Thursday, October 21, 2010


The anniversary was a few days ago: on 15 October 1910, airship America set off from Atlantic City, bound for Europe.

Owner Walter Wellman had already made three attempts to fly America to the the North Pole, none successful. The Atlantic crossing probably looked like a more attainable goal. Alas, it was not to be; the airship began losing altitude and by the third day, it was clear they'd have to abandon ship.

Calling for help on their radio -- a double first: the first two-way radio on an aerial vehicle and the the first distress call from the air! -- they were picked up by a passing surface vessel and returned to the U.S., receiving a hero's welcome.

It was nine years before the Atlantic Ocean was successfully crossed by air -- thanks in part to the lessons learned by America.

...Some lessons are never learned. The Wikipedia article tells us, "A spark gap radio set was added to the underhanging life boat and operator Jack Irwin used it during the flight, callsign "W", and with the frame of the airship as the antenna. Given the hydrogen used for lifting the craft this was a very dangerous system." Probably not. The airship had only a partial frame, at the bottom of the gasbag; the spark gap was down at the radio set, at the same level as the internal combustion engines that propelled the vehicle and almost certainly of the enclosed-gap type. Released hydrogen does not sink; it's still lighter than air and floats up, up and away. This is a bit of reading history backwards, in this case while looking through a porthole from the Hindenburg. (Quck, now, pop quiz: what proportion of those aboard died in that famous wreck? 95%, 37% or 64%?) . There are a lot of likelier ways to die in an airship; hydrogen fires are well down on the list.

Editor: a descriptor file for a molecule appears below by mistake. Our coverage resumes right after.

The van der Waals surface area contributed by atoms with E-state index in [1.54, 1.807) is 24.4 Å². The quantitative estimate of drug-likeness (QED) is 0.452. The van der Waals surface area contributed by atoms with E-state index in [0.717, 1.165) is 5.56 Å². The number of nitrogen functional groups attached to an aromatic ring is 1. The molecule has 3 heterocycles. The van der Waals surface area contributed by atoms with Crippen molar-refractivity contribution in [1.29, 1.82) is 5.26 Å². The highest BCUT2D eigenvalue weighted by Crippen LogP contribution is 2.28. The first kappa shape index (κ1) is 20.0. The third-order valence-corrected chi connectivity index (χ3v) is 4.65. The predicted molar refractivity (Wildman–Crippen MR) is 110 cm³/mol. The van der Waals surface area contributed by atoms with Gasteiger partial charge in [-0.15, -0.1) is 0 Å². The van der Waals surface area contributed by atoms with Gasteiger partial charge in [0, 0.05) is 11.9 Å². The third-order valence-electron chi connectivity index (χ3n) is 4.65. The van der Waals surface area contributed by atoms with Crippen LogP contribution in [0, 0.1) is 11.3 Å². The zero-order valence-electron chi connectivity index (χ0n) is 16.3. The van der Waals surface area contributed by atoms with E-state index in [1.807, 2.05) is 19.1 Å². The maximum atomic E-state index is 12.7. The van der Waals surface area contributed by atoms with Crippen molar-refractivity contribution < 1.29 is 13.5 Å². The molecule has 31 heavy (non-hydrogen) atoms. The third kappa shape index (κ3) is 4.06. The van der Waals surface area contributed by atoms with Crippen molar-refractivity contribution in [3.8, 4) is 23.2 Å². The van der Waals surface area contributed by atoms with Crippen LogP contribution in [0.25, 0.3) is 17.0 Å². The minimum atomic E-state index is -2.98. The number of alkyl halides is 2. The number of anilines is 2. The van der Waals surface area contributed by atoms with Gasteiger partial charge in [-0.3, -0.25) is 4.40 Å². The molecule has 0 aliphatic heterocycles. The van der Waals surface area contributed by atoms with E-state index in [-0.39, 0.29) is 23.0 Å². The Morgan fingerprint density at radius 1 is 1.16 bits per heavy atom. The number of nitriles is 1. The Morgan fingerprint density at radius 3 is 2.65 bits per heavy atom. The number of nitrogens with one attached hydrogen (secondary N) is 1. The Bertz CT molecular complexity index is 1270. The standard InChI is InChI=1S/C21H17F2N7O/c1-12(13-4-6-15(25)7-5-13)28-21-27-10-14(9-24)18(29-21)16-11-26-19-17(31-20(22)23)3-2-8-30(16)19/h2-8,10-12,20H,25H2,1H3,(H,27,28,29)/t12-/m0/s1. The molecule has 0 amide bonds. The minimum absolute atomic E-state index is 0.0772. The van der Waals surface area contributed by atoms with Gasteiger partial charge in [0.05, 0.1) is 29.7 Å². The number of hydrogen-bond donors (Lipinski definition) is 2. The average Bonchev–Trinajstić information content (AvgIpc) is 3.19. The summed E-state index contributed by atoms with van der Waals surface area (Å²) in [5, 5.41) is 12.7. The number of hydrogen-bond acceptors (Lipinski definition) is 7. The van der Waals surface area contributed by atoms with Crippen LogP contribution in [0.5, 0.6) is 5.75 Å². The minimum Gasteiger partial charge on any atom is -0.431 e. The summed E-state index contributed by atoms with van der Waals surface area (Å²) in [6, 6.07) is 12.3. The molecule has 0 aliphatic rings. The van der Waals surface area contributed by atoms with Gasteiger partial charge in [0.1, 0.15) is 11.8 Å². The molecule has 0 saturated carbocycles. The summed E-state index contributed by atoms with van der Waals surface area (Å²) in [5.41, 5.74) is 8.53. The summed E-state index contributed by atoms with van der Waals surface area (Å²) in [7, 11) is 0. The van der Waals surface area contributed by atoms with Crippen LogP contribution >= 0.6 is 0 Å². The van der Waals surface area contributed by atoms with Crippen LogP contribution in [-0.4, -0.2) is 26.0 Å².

The Wellman Expedition failed without loss of life, not even the airship's cat(!). And its failure was a learning experience.


Jim said...

Well, the date tends to rule out a Remington 700 going off all by itself. That would have been my second guess.

Joanna said...

I always imagine airships making a kind of "wum-wum-wum" or "wubbita-wubbita-wubbita" sound. I have no idea if it's accurate, but it makes me smile.

Roberta X said...

The Goodyear blimp (not sure which one) does, in my experience, kind of go "wummmm-wummm-wummm." One of them used to use a place where I worked as a landmark when navigating into town for the 500 every May.

reflectoscope said...

If something doesn't work the way you thought it would, then you've simply eliminated one way that doesn't work.

If you don't learn from the experience, then you've failed.


Montie said...

I know! I know!

It's 37% (of course I cheated by following your link). But, I did know that is was some amount less than half the passengers and crew. Quite amazing really. If you view the news footage it looks almost unsurvivable.

Bubblehead Les. said...

More Airship Trivia: As an Akron Native, the Modern Goodyear Blimps are no longer kept in the Airdock in Akron. They are housed and serviced at the Wingfoot Lake Complex across the county line in Brimfield Township, Portage County, the home of Kent State. I used to live about a mile from there.

The Airdock still exists, but is now part of the Lockheed-Martin Complex. More trivia: During WW2, about 4,000 Corsairs of "Blacksheep Squadron" fame were made in the Airdock. Patrol Blimps and Barrage Balloons were made elsewhere.

As to the engine noise: Those suckers are LOUD! You can hear them coming for miles. They kinda/sorta sound like a low-revving Wright Cyclone engine from the WW2 era.

Other bit of Trivia: When they deflate and service one of the Blimps, they routinely find spent bullets in the Skins, but there was only one "Magic BB" that made its way into one of the Heliums Cells, causing a "Controlled Crash" about 10-15 years ago. The teenage kid who shot at it from a farm down the road was caught later in the day.

Hope this helps.